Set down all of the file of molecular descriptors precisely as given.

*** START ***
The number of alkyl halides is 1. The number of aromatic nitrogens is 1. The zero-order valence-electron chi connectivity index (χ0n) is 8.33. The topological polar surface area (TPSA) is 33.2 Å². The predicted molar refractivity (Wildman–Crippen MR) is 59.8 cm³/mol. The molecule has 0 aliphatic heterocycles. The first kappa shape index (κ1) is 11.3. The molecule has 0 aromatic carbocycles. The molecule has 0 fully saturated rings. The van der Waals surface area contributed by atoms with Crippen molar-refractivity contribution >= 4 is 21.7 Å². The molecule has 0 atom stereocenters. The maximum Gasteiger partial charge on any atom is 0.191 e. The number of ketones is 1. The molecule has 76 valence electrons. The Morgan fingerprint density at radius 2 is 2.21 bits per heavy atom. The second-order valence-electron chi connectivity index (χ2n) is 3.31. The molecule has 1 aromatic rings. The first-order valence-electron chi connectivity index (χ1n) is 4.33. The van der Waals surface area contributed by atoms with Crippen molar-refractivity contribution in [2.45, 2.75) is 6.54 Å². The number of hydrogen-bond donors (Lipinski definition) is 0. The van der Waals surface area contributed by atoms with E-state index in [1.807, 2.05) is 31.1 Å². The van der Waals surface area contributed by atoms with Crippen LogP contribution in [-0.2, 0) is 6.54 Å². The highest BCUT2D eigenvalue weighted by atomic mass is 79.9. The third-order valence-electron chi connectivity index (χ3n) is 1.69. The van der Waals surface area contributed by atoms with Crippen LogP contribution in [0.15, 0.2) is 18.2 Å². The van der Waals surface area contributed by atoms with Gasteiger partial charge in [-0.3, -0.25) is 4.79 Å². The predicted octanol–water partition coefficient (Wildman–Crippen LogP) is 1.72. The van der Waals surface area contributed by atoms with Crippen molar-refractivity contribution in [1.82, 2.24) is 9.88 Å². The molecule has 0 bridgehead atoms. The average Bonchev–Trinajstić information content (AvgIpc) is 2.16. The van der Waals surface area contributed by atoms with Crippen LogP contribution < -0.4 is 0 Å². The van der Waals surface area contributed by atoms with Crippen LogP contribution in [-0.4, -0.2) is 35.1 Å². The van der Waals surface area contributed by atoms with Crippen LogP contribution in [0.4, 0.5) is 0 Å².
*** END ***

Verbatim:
The number of alkyl halides is 1. The number of aromatic nitrogens is 1. The zero-order valence-electron chi connectivity index (χ0n) is 8.33. The topological polar surface area (TPSA) is 33.2 Å². The predicted molar refractivity (Wildman–Crippen MR) is 59.8 cm³/mol. The molecule has 0 aliphatic heterocycles. The first kappa shape index (κ1) is 11.3. The molecule has 0 aromatic carbocycles. The molecule has 0 fully saturated rings. The van der Waals surface area contributed by atoms with Crippen molar-refractivity contribution >= 4 is 21.7 Å². The molecule has 0 atom stereocenters. The maximum Gasteiger partial charge on any atom is 0.191 e. The number of ketones is 1. The molecule has 76 valence electrons. The Morgan fingerprint density at radius 2 is 2.21 bits per heavy atom. The second-order valence-electron chi connectivity index (χ2n) is 3.31. The molecule has 1 aromatic rings. The first-order valence-electron chi connectivity index (χ1n) is 4.33. The van der Waals surface area contributed by atoms with Crippen molar-refractivity contribution in [2.45, 2.75) is 6.54 Å². The number of hydrogen-bond donors (Lipinski definition) is 0. The van der Waals surface area contributed by atoms with E-state index in [1.807, 2.05) is 31.1 Å². The van der Waals surface area contributed by atoms with Crippen LogP contribution in [-0.2, 0) is 6.54 Å². The highest BCUT2D eigenvalue weighted by atomic mass is 79.9. The third-order valence-electron chi connectivity index (χ3n) is 1.69. The van der Waals surface area contributed by atoms with Crippen LogP contribution in [0.15, 0.2) is 18.2 Å². The van der Waals surface area contributed by atoms with Gasteiger partial charge in [-0.3, -0.25) is 4.79 Å². The predicted octanol–water partition coefficient (Wildman–Crippen LogP) is 1.72. The van der Waals surface area contributed by atoms with Crippen molar-refractivity contribution in [1.82, 2.24) is 9.88 Å². The molecule has 0 bridgehead atoms. The average Bonchev–Trinajstić information content (AvgIpc) is 2.16. The van der Waals surface area contributed by atoms with Crippen LogP contribution < -0.4 is 0 Å². The van der Waals surface area contributed by atoms with Crippen LogP contribution in [-0.4, -0.2) is 35.1 Å². The van der Waals surface area contributed by atoms with Crippen LogP contribution in [0.4, 0.5) is 0 Å².